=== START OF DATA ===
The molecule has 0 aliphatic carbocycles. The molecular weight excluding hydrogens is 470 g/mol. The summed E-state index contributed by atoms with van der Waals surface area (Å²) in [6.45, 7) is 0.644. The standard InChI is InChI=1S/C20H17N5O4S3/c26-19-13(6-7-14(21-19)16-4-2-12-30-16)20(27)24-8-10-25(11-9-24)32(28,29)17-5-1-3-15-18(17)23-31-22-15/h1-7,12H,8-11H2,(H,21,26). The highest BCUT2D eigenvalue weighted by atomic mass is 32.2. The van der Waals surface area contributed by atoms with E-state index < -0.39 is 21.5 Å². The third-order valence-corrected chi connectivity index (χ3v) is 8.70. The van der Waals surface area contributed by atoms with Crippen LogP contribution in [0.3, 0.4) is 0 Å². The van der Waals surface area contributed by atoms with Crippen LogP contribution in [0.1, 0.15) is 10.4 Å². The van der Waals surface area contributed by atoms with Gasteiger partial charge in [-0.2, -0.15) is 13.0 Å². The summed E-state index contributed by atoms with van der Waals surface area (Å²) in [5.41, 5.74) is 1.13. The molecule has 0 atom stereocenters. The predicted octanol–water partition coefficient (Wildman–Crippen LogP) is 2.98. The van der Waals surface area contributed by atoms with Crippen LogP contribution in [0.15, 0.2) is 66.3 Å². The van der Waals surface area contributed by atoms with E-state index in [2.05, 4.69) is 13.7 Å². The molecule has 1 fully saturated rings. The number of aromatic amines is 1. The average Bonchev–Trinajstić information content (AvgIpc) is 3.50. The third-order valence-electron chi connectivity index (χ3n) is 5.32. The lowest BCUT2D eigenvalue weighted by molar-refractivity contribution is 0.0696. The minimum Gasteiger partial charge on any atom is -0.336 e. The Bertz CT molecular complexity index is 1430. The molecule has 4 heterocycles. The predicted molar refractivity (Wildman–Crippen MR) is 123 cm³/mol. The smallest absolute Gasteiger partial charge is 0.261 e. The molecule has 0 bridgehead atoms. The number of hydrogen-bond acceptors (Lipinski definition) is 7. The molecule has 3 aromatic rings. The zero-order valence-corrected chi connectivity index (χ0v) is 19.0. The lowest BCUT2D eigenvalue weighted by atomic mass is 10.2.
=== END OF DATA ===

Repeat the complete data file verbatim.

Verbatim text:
The molecule has 0 aliphatic carbocycles. The molecular weight excluding hydrogens is 470 g/mol. The summed E-state index contributed by atoms with van der Waals surface area (Å²) in [6.45, 7) is 0.644. The standard InChI is InChI=1S/C20H17N5O4S3/c26-19-13(6-7-14(21-19)16-4-2-12-30-16)20(27)24-8-10-25(11-9-24)32(28,29)17-5-1-3-15-18(17)23-31-22-15/h1-7,12H,8-11H2,(H,21,26). The highest BCUT2D eigenvalue weighted by atomic mass is 32.2. The van der Waals surface area contributed by atoms with E-state index < -0.39 is 21.5 Å². The third-order valence-corrected chi connectivity index (χ3v) is 8.70. The van der Waals surface area contributed by atoms with Crippen LogP contribution in [0.3, 0.4) is 0 Å². The van der Waals surface area contributed by atoms with Crippen LogP contribution in [0.1, 0.15) is 10.4 Å². The van der Waals surface area contributed by atoms with Gasteiger partial charge in [-0.2, -0.15) is 13.0 Å². The summed E-state index contributed by atoms with van der Waals surface area (Å²) in [5.41, 5.74) is 1.13. The molecule has 0 atom stereocenters. The predicted octanol–water partition coefficient (Wildman–Crippen LogP) is 2.98. The van der Waals surface area contributed by atoms with Crippen LogP contribution in [0.15, 0.2) is 66.3 Å². The van der Waals surface area contributed by atoms with E-state index in [2.05, 4.69) is 13.7 Å². The molecule has 1 fully saturated rings. The number of aromatic amines is 1. The average Bonchev–Trinajstić information content (AvgIpc) is 3.50. The third-order valence-electron chi connectivity index (χ3n) is 5.32. The lowest BCUT2D eigenvalue weighted by molar-refractivity contribution is 0.0696. The minimum Gasteiger partial charge on any atom is -0.336 e. The Bertz CT molecular complexity index is 1430. The molecule has 4 heterocycles. The predicted molar refractivity (Wildman–Crippen MR) is 123 cm³/mol. The smallest absolute Gasteiger partial charge is 0.261 e. The molecule has 0 bridgehead atoms. The number of hydrogen-bond acceptors (Lipinski definition) is 7. The molecule has 3 aromatic rings. The zero-order valence-corrected chi connectivity index (χ0v) is 19.0. The lowest BCUT2D eigenvalue weighted by atomic mass is 10.2.